Adding two blood-borne proteins associated with cancer cell migration increases the predictive ability of the current biomarker for pancreatic cancer to detect early stage disease, a research team from The University of Texas MD Anderson Cancer Center reports in the Journal of the National Cancer Institute.

From heroin addiction to alcohol-related problems
Methadone programs and long-term therapy using other opioids evidently work.

FASEB Science Research Conference: Gastrointestinal Tract XVII
Our understanding of the biology of the gastrointestinal (GI) tract--including the microbiota, epithelial/stem cell biology, mucosal immunology, microbiology, and barrier physiology--is evolving at a rapid pace.

Major funding boost to develop healthcare and extreme environment robotics
The development of Robotics and Artificial Intelligence (RAI) technologies to improve the way we care for the sick and elderly, and deal with hazardous environments have received a major boost with more than £17.3 million of investment.

A minimally invasive tool to measure muscle impairment
A minimally invasive, fiber-optic technique that accurately measures the passive stretch and twitch contraction of living muscle tissue could someday be an alternative to the painful muscle biopsies used to diagnose and treat movement disorders, researchers report in Biophysical Journal.

Elsevier announces the launch of Burns Open
Elsevier, a world-leading provider of scientific, technical, and medical information products and services, has announced the launch of Burns Open: An International Open Access Journal for Burn Injuries.

FASEB Science Research Conference: From Unfolded Proteins
This SRC focuses on the endoplasmic reticulum (ER) and its functions.

Declining Arctic sea ice influences European weather -- but isn't a cause of colder winters
The dramatic loss of Arctic sea ice through climate change is unlikely to lead to more severe winter weather across Northern Europe, new research has shown.

FASEB Science Research Conference: Rapid Signaling and Genomic Steroid Hormone
Steroid hormone action impacts many aspects of physiology and disease states.

Did seaweed make us who we are today?
Millions of years ago something happened, allowing early Homo sapiens to branch out from the primitive hominoid family tree.

FASEB Science Research Conference: NAD + Metabolism & Signaling 2017
NAD and its metabolites are important regulators of cancer, metabolic disease, autoimmunity, and aging.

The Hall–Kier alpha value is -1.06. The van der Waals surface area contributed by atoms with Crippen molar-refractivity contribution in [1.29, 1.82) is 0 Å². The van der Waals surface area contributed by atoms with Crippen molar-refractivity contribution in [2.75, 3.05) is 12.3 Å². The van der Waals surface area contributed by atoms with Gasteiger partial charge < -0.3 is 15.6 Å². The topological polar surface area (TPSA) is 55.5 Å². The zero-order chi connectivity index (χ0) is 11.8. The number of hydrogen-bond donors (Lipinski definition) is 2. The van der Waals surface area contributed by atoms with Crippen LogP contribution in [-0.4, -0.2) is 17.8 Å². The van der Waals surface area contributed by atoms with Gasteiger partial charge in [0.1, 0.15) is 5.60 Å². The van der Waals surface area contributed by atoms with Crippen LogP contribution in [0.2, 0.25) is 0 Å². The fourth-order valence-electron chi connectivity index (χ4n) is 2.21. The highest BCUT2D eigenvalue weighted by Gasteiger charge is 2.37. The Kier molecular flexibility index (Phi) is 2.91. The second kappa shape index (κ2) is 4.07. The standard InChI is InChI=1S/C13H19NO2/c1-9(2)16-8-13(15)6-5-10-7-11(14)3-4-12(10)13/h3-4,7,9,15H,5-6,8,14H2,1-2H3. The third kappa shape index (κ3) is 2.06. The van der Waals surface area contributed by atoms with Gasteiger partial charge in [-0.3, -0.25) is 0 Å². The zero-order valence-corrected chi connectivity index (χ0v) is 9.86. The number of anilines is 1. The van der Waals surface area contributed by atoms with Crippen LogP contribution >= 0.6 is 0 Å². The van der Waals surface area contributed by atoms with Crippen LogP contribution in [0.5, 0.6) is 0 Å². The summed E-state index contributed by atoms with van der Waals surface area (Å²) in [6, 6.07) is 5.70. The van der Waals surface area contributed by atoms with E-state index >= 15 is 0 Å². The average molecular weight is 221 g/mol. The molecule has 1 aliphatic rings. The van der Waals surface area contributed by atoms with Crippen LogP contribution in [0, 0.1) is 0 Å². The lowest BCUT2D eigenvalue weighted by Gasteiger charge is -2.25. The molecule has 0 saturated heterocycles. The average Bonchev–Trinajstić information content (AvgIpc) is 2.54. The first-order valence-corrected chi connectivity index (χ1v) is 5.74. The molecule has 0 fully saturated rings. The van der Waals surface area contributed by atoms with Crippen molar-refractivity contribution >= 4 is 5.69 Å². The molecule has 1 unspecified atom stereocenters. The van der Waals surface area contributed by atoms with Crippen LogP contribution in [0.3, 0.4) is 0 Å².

Nonsurgical treatment can correct congenital ear malformations in infants
For infants with congenital malformations of the ear, a treatment system called EarWell can gently reshape the ear -- avoiding the pain and cost of later surgery, reports a study in the March issue of Plastic and Reconstructive Surgery®, the official medical journal of the American Society of Plastic Surgeons (ASPS).

Open Science Prize goes to software tool for tracking viral outbreaks
After three rounds of competition -- one of which involved a public vote -- a software tool developed by researchers at Fred Hutchinson Cancer Research Center and the University of Basel to track Zika, Ebola and other viral disease outbreaks in real time has won the first-ever international Open Science Prize.

Racial, ethnic, gender bias occurs in pathway from teacher to principal
A University of Texas at Arlington College of Education researcher shows in a new study that race and sex still matter when public school teachers seek to become principals.

Using Google to map our ecosystem
Researchers in the Singapore-ETH Centre's Future Cities Laboratory developed a method to quantify ecosystem services of street trees.

FASEB Science Research Conference: Ion Channel Regulation
This SRC will highlight the latest research on mechanisms of ion channel regulation and its impact on the physiology of diverse cell types.

Mathematical theorem finds gerrymandering in Pennsylvania congressional district maps
Pennsylvania's congressional district maps are almost certainly the result of gerrymandering according to an analysis based on a new mathematical theorem on bias in Markov Chains developed by Carnegie Mellon University and University of Pittsburgh mathematicians.

Genetic variant linked to overactive inflammatory response
Researchers at Cardiff University have discovered that genetic variation is the reason why some immune systems overreact to viruses.

Large discrepancy between what insurance companies pay for knee and hip implants, hospital purchase